prosaic was our Word of the Day on 06/09/2013. Hear the podcast!
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Examples of prosaic in a Sentence
- For the most part, the descriptions of the books listed in the "Catalog," though informative, are relentlessly prosaic, even hackneyed. —Mordecai Richler, New York Times Book Review, 8 Oct. 1989
- In addition to the prosaic essentials of life—wheat, rice, and salt—the Portuguese found exotic stores of pepper, cinnamon, cloves, ginger, and other spices. —Daniel J. Boorstin, The Discoverers, 1983
- There is, of course, an ordinary medicine, an everyday medicine, humdrum, prosaic, a medicine for stubbed toes, quinsies, bunions, and boils … —Oliver Sacks, Awakenings, 1973
- … where did he get his money? He had to eat and drink, buy apparatus and chemicals, even pay the poor rate. Where did he get the common coin to meet such unavoidable if prosaic obligations? —Flann O'Brien, The Dalkey Archive, 1964
He has a prosaic writing style.
the prosaic life of a hardworking farmer
She believes the noises are made by ghosts, but I think there's a more prosaic explanation.
Recent Examples of prosaic from the Web
Trump is contemplating prosaic government government functions like the defense budget, the post office, and good old federalist-state government to bring Bezos to heel.
About two-thirds of the debt is attributable to the construction of the high-speed lines or TGV, which were extremely expensive to build, and have drained money from more prosaic commuter lines.
Or perhaps a more prosaic explanation was at work, but one equally worrisome for Fidesz.
Despite the prosaic intrusions of Dr. Michaels' mother into Frannie's narrative, the raw emotionality of McDonald's performance makes her scenes compelling, building to alarming peaks of frantic anger.
Kremlinologists used to scrutinize every prosaic photo or public statement from the upper echelons of the Soviet Union for clues to which official was in or out, who was ascending to power or gulag-bound.
Tareq is a Syrian refugee whose perilous journey is narrated by the voice of Destiny, characterized as a kindly, prosaic entity.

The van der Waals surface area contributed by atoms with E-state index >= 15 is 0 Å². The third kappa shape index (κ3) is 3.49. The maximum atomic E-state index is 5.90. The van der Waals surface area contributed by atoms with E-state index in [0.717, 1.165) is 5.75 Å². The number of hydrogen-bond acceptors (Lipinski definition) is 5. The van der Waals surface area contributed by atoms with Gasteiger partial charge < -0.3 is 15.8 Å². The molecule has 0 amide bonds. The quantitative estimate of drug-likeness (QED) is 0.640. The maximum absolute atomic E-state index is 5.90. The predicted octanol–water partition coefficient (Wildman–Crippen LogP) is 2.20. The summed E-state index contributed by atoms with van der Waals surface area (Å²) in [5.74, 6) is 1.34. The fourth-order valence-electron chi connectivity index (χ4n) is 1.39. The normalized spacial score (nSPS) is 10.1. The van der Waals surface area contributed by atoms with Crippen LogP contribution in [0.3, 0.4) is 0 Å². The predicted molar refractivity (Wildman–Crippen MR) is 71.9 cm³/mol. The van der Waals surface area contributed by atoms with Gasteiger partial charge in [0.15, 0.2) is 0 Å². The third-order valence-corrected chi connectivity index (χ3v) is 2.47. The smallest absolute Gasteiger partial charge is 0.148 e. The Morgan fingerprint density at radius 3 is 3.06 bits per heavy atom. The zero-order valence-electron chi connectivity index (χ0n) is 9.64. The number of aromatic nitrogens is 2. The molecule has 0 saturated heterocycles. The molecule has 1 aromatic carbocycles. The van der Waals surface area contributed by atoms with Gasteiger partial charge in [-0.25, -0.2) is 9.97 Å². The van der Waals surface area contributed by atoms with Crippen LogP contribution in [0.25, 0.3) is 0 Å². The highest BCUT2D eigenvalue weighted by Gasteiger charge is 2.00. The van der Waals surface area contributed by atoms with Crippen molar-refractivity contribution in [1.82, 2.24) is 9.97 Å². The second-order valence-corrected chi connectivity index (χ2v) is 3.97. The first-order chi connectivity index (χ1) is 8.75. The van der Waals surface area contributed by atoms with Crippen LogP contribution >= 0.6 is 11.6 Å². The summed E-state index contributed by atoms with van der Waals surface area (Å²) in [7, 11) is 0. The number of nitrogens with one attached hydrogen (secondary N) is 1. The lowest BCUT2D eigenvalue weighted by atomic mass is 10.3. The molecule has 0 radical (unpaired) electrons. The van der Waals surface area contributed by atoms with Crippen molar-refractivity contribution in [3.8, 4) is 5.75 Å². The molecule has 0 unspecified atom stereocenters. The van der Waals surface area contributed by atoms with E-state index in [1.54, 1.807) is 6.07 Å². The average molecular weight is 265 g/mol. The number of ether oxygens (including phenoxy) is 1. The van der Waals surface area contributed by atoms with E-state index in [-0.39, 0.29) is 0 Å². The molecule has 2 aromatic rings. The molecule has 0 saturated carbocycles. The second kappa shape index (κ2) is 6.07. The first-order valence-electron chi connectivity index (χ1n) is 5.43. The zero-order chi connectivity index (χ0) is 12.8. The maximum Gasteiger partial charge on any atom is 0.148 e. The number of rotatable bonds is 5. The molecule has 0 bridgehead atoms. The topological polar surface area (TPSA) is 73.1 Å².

Blowback from Congress and industry was fierce and Obama responded by restoring both programs, though the name of the Ares V was changed to the prosaic Space Launch System (SLS).
But one aspect that might have added to the hoopla has proven unexpectedly prosaic: Justin Timberlake is this year's halftime-show performer, and no one—no one with any cultural purchase, anyway—has sounded an alarm.
These example sentences are selected automatically from various online news sources to reflect current usage of the word 'prosaic.' Views expressed in the examples do not represent the opinion of Merriam-Webster or its editors. Send us feedback.
prosaic Has Literary Origins
In the 1600s, any text that was not poetic was prosaic. Back then, "prosaic" carried no negative connotations; it simply indicated that a written work was made up of prose. That sense clearly owes much to the meaning of the word's Latin ancestor prosa, which meant "prose." By the end of the 17th century, though, poetry had come to be viewed as the more beautiful, imaginative, and emotional type of writing, and prose was relegated to the status of mundane and plain-Jane. As a result, English speakers started using "prosaic" to refer to anything considered matter-of-fact or ordinary, and they gradually transformed it into a synonym for "colorless," "drab," "lifeless," and "lackluster."
Origin and Etymology of prosaic
First Known Use: 1692See Words from the same year
par for the course;
PROSAIC Defined for English Language Learners
Definition of prosaic for English Language Learners
: dull or ordinary
Seen and Heard
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